Project description:It is well established that non-uniform sampling (NUS) allows acquisition of multi-dimensional NMR spectra at a resolution that cannot be obtained with traditional uniform acquisition through the indirect dimensions. However, the impact of NUS on the signal-to-noise ratio (SNR) and sensitivity are less well documented. SNR and sensitivity are essential aspects of NMR experiments as they define the quality and extent of data that can be obtained. This is particularly important for spectroscopy with low concentration samples of biological macromolecules. There are different ways of defining the SNR depending on how to measure the noise, and the distinction between SNR and sensitivity is often not clear. While there are defined procedures for measuring sensitivity with high concentration NMR standards, such as sucrose, there is no clear or generally accepted definition of sensitivity when comparing different acquisition and processing methods for spectra of biological macromolecules with many weak signals close to the level of noise. Here we propose tools for estimating the SNR and sensitivity of NUS spectra with respect to sampling schedule and reconstruction method. We compare uniformly acquired spectra with NUS spectra obtained in the same total measuring time. The time saving obtained when only 1/k of the Nyquist grid points are sampled is used to measure k-fold more scans per increment. We show that judiciously chosen NUS schedules together with suitable reconstruction methods can yield a significant increase of the SNR within the same total measurement time. Furthermore, we propose to define the sensitivity as the probability to detect weak peaks and show that time-equivalent NUS can considerably increase this detection sensitivity. The sensitivity gain increases with the number of NUS indirect dimensions. Thus, well-chosen NUS schedules and reconstruction methods can significantly increase the information content of multidimensional NMR spectra of challenging biological macromolecules.
Project description:We report dramatic sensitivity enhancements in multidimensional MAS NMR spectra by the use of nonuniform sampling (NUS) and introduce maximum entropy interpolation (MINT) processing that assures the linearity between the time and frequency domains of the NUS acquired data sets. A systematic analysis of sensitivity and resolution in 2D and 3D NUS spectra reveals that with NUS, at least 1.5- to 2-fold sensitivity enhancement can be attained in each indirect dimension without compromising the spectral resolution. These enhancements are similar to or higher than those attained by the newest-generation commercial cryogenic probes. We explore the benefits of this NUS/MaxEnt approach in proteins and protein assemblies using 1-73-(U-(13)C,(15)N)/74-108-(U-(15)N) Escherichia coli thioredoxin reassembly. We demonstrate that in thioredoxin reassembly, NUS permits acquisition of high-quality 3D-NCACX spectra, which are inaccessible with conventional sampling due to prohibitively long experiment times. Of critical importance, issues that hinder NUS-based SNR enhancement in 3D-NMR of liquids are mitigated in the study of solid samples in which theoretical enhancements on the order of 3-4 fold are accessible by compounding the NUS-based SNR enhancement of each indirect dimension. NUS/MINT is anticipated to be widely applicable and advantageous for multidimensional heteronuclear MAS NMR spectroscopy of proteins, protein assemblies, and other biological systems.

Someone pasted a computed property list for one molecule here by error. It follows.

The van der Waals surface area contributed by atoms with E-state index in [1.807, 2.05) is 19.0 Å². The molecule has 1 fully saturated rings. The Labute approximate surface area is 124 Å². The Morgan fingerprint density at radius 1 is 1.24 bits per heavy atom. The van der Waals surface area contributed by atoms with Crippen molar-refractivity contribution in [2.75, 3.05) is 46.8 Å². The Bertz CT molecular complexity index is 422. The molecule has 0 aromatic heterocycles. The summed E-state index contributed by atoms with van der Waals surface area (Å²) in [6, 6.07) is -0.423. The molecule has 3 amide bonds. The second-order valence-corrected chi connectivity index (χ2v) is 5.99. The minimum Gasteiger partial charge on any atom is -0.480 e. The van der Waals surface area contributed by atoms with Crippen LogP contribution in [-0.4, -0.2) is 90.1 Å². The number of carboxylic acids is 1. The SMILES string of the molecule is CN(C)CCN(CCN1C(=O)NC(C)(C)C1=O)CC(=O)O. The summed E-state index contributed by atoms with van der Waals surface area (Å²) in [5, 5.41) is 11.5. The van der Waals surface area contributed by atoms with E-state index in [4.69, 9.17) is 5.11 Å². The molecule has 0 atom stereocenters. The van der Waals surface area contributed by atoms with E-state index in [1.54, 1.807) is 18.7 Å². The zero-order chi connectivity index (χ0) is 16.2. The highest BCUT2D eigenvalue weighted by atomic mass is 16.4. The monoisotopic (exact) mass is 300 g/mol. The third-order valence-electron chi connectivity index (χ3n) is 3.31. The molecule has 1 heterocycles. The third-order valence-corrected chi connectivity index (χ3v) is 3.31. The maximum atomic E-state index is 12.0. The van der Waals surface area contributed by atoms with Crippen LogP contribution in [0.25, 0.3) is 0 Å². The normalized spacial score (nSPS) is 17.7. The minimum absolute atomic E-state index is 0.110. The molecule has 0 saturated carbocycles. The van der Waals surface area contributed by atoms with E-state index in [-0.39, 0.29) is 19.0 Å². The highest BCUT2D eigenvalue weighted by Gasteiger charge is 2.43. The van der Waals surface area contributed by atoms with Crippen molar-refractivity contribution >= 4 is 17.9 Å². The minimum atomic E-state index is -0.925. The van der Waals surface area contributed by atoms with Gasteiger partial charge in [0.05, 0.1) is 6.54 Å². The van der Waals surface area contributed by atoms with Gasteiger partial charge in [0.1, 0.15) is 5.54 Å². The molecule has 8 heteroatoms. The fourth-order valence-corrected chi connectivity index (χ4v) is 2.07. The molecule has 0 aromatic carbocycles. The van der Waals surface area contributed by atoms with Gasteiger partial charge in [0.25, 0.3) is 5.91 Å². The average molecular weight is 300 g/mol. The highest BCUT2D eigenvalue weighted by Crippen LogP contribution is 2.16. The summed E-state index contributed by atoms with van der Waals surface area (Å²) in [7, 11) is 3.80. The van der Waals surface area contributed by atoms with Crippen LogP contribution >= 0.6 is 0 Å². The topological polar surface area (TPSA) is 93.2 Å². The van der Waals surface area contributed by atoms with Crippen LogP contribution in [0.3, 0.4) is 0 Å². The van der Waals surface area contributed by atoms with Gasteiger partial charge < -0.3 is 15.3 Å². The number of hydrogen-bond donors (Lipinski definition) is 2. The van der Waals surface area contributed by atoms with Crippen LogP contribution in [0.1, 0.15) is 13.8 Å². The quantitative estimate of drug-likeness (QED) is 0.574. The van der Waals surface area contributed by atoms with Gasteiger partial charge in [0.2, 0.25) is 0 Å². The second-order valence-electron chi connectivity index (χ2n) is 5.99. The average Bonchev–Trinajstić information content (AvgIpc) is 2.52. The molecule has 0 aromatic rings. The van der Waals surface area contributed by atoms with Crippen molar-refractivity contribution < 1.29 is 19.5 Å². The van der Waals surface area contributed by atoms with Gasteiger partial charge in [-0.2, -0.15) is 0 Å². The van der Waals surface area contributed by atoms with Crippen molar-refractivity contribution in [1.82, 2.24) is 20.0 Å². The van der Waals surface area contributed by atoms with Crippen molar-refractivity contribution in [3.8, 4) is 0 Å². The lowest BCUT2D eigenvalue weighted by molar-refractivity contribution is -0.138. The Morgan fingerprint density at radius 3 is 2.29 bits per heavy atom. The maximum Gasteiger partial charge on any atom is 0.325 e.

Project description:Various algorithms comparing 2D NMR spectra have been explored for their ability to dereplicate natural products as well as determine molecular structures. However, spectroscopic artefacts, solvent effects, and the interactive effect of functional group(s) on chemical shifts combine to hinder their effectiveness. Here, we leveraged Non-Uniform Sampling (NUS) 2D NMR techniques and deep Convolutional Neural Networks (CNNs) to create a tool, SMART, that can assist in natural products discovery efforts. First, an NUS heteronuclear single quantum coherence (HSQC) NMR pulse sequence was adapted to a state-of-the-art nuclear magnetic resonance (NMR) instrument, and data reconstruction methods were optimized, and second, a deep CNN with contrastive loss was trained on a database containing over 2,054 HSQC spectra as the training set. To demonstrate the utility of SMART, several newly isolated compounds were automatically located with their known analogues in the embedded clustering space, thereby streamlining the discovery pipeline for new natural products.